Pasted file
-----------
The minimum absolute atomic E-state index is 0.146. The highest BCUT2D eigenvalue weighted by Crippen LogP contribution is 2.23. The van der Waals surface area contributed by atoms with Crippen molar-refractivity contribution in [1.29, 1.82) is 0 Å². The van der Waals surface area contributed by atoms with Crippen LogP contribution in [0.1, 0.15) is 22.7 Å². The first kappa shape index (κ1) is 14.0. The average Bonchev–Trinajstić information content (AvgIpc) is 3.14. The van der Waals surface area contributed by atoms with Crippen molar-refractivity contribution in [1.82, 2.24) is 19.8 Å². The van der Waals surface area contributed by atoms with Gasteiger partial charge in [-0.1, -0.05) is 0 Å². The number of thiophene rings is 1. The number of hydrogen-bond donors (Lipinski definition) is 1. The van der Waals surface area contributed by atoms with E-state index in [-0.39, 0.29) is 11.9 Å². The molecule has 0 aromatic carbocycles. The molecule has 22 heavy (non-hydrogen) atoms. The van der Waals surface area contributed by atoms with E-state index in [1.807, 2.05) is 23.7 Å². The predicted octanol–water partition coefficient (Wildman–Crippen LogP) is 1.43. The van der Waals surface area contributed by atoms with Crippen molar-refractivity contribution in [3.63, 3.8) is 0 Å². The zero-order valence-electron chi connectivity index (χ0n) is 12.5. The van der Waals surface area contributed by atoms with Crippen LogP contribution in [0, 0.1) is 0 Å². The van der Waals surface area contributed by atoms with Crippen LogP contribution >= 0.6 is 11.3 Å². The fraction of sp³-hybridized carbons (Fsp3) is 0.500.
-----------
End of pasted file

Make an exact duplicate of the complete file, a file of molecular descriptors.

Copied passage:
The minimum absolute atomic E-state index is 0.146. The highest BCUT2D eigenvalue weighted by Crippen LogP contribution is 2.23. The van der Waals surface area contributed by atoms with Crippen molar-refractivity contribution in [1.29, 1.82) is 0 Å². The van der Waals surface area contributed by atoms with Crippen LogP contribution in [0.1, 0.15) is 22.7 Å². The first kappa shape index (κ1) is 14.0. The average Bonchev–Trinajstić information content (AvgIpc) is 3.14. The van der Waals surface area contributed by atoms with Crippen molar-refractivity contribution in [1.82, 2.24) is 19.8 Å². The van der Waals surface area contributed by atoms with Gasteiger partial charge in [-0.1, -0.05) is 0 Å². The number of thiophene rings is 1. The number of hydrogen-bond donors (Lipinski definition) is 1. The van der Waals surface area contributed by atoms with E-state index in [-0.39, 0.29) is 11.9 Å². The molecule has 0 aromatic carbocycles. The molecule has 22 heavy (non-hydrogen) atoms. The van der Waals surface area contributed by atoms with E-state index in [1.807, 2.05) is 23.7 Å². The predicted octanol–water partition coefficient (Wildman–Crippen LogP) is 1.43. The van der Waals surface area contributed by atoms with Crippen molar-refractivity contribution in [3.63, 3.8) is 0 Å². The zero-order valence-electron chi connectivity index (χ0n) is 12.5. The van der Waals surface area contributed by atoms with Crippen LogP contribution in [0, 0.1) is 0 Å². The van der Waals surface area contributed by atoms with Crippen LogP contribution >= 0.6 is 11.3 Å². The fraction of sp³-hybridized carbons (Fsp3) is 0.500.